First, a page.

The consideration of open end vs closed end lease is an important one for fleet managers. While neither option is inherently better than the other, you need to choose the best fit for your company.
The key takeaway here is that there are significant differences between the flexibility and risk in both leasing structures. This article can help you better understand these two leasing options and which is right for your organization.
Let's start by defining the two types of leases.
What is a closed-end lease?
Also known as a “walk away” or “fixed price” lease, a closed-end lease is the best option for organizations looking for minimum risk.
The lessor is responsible for any potential gain or loss at the end of the fixed term and the lease agreement limits the allowable mileage and protects the vehicle from excessive wear and tear.
What is an open-end lease?
An open-end lease combines the flexibility of ownership with the potential cash flow and tax advantages of leasing. It may also be referred to as a “capital lease”, “operating lease” or “TRAC lease.”
With this type of lease, your business has the option to retain equity in the vehicle while freeing up capital. At the end of the term, you can decide whether to convert the vehicle to ownership, remarket the vehicle at a wholesale vehicle auction, or replace it.
An open-end lease can be risky, however, since the vehicle’s residual value depends on market conditions and the overall condition of the vehicle. The owner will identify the vehicle’s approximate depreciated book value when the lease agreement is made, but this value can fluctuate.
Two questions to ask when choosing fleet leases
As you evaluate the difference between an open end vs closed end lease, keep these considerations in mind:
1. How risk-averse is your organization?
Is your business comfortable taking on risk? If it is, an open-end lease may be a better option.
In an open-end lease, your business assumes all the risk, but you also stand to benefit from all the financial gains at auction if a vehicle sells for more than the agreed upon residual value.
However, should the actual vehicle usage end up being substantially more than the original estimate, your company will be responsible for any value loss.
For example, if your business signs an open-end lease, and expects the vehicle to do 120,000 km over four years, but it ends up doing 150,000 km over that time, you bear the risk from this additional usage when it comes to value depreciation.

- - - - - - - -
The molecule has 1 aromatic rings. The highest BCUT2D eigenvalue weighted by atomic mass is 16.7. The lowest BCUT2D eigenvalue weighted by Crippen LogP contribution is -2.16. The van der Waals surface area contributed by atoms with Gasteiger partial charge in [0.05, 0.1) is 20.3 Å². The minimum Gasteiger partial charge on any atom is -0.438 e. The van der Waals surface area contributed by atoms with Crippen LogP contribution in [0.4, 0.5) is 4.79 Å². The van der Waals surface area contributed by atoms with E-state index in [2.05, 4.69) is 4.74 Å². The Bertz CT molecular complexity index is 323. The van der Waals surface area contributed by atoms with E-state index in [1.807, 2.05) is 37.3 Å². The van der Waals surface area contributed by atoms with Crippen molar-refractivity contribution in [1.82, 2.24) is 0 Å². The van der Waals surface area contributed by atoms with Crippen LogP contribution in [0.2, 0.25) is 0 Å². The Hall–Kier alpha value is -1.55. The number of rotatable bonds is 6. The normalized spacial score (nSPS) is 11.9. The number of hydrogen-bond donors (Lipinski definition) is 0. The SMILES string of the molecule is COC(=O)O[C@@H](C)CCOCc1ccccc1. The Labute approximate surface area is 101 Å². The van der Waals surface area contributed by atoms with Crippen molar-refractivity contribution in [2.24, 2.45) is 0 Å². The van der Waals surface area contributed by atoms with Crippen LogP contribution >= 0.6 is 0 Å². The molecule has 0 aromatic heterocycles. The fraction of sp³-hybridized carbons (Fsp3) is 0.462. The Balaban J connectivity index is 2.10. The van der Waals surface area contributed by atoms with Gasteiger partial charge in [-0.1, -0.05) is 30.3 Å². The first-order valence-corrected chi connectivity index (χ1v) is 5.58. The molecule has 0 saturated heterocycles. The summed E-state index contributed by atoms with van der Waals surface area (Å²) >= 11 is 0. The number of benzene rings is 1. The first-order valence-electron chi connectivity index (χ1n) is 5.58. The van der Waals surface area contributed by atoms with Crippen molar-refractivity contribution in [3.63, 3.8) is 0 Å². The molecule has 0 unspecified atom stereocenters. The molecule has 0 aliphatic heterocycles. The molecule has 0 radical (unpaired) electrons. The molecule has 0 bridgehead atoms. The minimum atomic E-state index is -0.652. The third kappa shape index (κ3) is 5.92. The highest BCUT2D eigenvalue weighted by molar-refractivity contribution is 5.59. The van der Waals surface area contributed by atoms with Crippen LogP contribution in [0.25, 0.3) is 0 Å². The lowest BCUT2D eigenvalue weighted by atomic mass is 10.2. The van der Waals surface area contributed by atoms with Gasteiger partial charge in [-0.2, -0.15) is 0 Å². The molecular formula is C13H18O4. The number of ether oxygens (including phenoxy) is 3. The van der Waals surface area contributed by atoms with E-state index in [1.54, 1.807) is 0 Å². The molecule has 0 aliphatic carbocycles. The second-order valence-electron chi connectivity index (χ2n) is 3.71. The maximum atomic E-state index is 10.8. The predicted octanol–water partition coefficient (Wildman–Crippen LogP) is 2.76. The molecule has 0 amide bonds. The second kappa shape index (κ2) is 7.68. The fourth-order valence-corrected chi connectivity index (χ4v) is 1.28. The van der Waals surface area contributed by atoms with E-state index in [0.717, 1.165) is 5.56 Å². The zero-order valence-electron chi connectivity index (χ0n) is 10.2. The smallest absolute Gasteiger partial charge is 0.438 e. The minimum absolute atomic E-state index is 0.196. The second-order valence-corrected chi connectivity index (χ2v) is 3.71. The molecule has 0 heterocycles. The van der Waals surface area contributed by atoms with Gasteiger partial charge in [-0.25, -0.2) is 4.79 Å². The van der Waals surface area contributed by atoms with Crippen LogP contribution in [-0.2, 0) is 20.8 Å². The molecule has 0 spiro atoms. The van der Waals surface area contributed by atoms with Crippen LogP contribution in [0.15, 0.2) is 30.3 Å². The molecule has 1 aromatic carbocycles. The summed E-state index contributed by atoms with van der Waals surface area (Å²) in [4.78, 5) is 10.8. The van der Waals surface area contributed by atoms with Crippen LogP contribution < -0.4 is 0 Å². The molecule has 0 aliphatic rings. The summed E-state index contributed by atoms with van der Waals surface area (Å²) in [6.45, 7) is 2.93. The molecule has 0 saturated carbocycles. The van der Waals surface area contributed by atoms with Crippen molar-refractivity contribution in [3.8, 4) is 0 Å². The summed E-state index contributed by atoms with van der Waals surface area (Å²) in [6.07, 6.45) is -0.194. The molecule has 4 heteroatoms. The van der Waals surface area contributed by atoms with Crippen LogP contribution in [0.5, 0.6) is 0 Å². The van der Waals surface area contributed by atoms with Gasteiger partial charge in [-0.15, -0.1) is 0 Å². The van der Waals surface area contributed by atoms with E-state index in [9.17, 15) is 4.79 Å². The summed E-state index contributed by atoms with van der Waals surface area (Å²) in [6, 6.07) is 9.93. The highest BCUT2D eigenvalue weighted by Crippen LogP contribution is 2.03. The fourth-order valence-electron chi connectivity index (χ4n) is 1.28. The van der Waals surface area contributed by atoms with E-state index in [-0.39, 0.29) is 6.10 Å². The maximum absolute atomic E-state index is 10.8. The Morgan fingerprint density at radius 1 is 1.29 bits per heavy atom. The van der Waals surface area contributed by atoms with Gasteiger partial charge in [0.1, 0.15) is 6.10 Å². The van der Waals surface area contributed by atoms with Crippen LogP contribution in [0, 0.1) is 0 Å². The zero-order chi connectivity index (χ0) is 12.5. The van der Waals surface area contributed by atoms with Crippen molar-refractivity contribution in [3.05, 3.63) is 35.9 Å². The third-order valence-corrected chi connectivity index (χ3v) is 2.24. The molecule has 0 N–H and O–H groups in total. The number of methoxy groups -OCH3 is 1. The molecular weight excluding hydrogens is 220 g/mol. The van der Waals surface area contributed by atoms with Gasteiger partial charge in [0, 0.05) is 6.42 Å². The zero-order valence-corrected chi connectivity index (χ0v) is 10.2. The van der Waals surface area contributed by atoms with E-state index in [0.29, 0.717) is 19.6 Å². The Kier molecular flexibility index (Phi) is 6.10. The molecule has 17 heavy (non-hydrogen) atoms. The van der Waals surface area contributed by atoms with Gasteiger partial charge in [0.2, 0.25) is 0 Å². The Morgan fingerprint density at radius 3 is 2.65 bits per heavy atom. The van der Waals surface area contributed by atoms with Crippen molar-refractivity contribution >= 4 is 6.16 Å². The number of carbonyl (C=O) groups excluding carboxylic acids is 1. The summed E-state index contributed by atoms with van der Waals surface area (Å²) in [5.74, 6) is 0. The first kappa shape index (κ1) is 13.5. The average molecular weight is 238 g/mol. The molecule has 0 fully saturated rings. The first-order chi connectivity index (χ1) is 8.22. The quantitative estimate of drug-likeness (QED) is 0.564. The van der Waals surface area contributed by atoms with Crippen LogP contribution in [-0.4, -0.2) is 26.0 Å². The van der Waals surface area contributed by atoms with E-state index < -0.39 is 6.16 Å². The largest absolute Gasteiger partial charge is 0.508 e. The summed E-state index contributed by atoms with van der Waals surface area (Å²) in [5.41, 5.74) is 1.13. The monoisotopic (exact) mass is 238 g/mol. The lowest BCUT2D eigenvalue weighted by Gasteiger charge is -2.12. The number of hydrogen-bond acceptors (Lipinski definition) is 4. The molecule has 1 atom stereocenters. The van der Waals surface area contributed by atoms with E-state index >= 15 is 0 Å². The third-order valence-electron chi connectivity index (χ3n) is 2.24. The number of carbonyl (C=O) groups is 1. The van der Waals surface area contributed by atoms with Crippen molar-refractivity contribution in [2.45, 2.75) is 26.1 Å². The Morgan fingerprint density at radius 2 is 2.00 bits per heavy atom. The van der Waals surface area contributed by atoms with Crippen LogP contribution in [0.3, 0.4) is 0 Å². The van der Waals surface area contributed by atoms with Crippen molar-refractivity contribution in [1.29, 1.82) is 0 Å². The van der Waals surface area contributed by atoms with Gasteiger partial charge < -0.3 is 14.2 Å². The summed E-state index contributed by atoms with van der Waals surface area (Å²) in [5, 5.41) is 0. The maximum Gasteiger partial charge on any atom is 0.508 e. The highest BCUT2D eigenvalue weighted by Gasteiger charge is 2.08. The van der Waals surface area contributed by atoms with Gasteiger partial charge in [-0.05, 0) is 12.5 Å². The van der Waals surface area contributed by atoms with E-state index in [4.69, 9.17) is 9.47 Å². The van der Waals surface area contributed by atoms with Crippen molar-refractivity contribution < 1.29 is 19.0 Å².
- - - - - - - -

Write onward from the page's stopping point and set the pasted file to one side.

You also need to be aware of other factors that can impact value, such as interest rates, seasonal fluctuations, and economic volatility. Traditionally auction value peaks in the spring and fall.
A closed-end lease shifts the risk to the vehicle management company. Assuming you return the vehicle in good condition, you can simply walk away at the end of the leasing term.
But with this option, you have less opportunity for gains when it comes time to sell.
2. How much flexibility does your business need?
With a closed-end lease, your business will have very little flexibility. A typical closed-end lease covers a 36-month period at 30,000 km per year for a total of 90,000 km over the life of the lease.
If after three years, the vehicle has gone over 90,000 km, then your business will pay a fee for the excess mileage. This fee is usually between 10 to 20 cents per excess kilometer, as specified in the leasing terms.
Conversely, if after three years, the vehicle has only covered 60,000 km, you’ll still need to return it. You will not receive any credit for the mileage difference.
Another flexibility consideration is the number of vehicles you’ll need to lease.
For example, let’s say your business has to let go of five fleet drivers one year into a closed-end lease term. You'll still need to pay for the remaining two years on the vehicles’ leases, even if the vehicles themselves are no longer being used. If your organization is smaller, and you know you’ll always be in the 50 unit range, closed-end leases are likely the best choice for you.
In contrast, an open-end lease provides greater flexibility, allowing organizations to expand or contract their fleet as needs evolve. For example, after a 12-month open-end lease period ends, you can continue paying on a month-to-month basis until the book value is zero and your organization owns the vehicle.
Choosing the best leasing structure really comes down to the needs of your organization. After you evaluate your risk tolerance and need for flexibility, you’ll have a clearer idea about which option to choose.
The result of the correct choice is a vehicle fleet that is efficient, profitable, and effective at allowing your service team to keep doing what they do best.
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Article by Chris Browne